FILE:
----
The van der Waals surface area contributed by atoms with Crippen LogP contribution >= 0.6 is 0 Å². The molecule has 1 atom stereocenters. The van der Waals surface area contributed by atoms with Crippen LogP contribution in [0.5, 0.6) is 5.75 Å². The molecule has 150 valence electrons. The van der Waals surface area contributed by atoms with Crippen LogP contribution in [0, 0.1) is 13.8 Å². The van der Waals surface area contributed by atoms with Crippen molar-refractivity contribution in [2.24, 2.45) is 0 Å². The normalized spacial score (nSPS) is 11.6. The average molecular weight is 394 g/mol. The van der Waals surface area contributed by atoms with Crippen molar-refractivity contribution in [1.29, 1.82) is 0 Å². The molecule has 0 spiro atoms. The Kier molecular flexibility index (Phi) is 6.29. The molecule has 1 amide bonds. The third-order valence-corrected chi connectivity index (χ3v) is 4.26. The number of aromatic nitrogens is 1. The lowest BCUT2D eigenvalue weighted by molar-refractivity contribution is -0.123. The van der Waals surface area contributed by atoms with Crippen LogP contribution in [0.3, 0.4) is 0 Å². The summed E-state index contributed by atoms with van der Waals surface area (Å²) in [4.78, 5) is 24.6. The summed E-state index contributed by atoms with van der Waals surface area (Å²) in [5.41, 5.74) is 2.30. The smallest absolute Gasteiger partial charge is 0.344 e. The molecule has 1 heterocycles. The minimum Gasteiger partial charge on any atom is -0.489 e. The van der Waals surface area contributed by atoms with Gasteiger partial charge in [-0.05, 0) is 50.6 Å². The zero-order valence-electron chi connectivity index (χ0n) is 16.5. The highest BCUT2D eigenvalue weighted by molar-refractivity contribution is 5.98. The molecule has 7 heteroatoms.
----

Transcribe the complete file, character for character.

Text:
The van der Waals surface area contributed by atoms with Crippen LogP contribution >= 0.6 is 0 Å². The molecule has 1 atom stereocenters. The van der Waals surface area contributed by atoms with Crippen LogP contribution in [0.5, 0.6) is 5.75 Å². The molecule has 150 valence electrons. The van der Waals surface area contributed by atoms with Crippen LogP contribution in [0, 0.1) is 13.8 Å². The van der Waals surface area contributed by atoms with Crippen molar-refractivity contribution in [2.24, 2.45) is 0 Å². The normalized spacial score (nSPS) is 11.6. The average molecular weight is 394 g/mol. The van der Waals surface area contributed by atoms with Crippen molar-refractivity contribution in [1.29, 1.82) is 0 Å². The molecule has 0 spiro atoms. The Kier molecular flexibility index (Phi) is 6.29. The molecule has 1 amide bonds. The third-order valence-corrected chi connectivity index (χ3v) is 4.26. The number of aromatic nitrogens is 1. The lowest BCUT2D eigenvalue weighted by molar-refractivity contribution is -0.123. The van der Waals surface area contributed by atoms with Crippen LogP contribution in [0.3, 0.4) is 0 Å². The summed E-state index contributed by atoms with van der Waals surface area (Å²) in [4.78, 5) is 24.6. The summed E-state index contributed by atoms with van der Waals surface area (Å²) in [5.41, 5.74) is 2.30. The smallest absolute Gasteiger partial charge is 0.344 e. The molecule has 1 heterocycles. The minimum Gasteiger partial charge on any atom is -0.489 e. The van der Waals surface area contributed by atoms with Gasteiger partial charge in [-0.05, 0) is 50.6 Å². The zero-order valence-electron chi connectivity index (χ0n) is 16.5. The highest BCUT2D eigenvalue weighted by molar-refractivity contribution is 5.98. The molecule has 7 heteroatoms.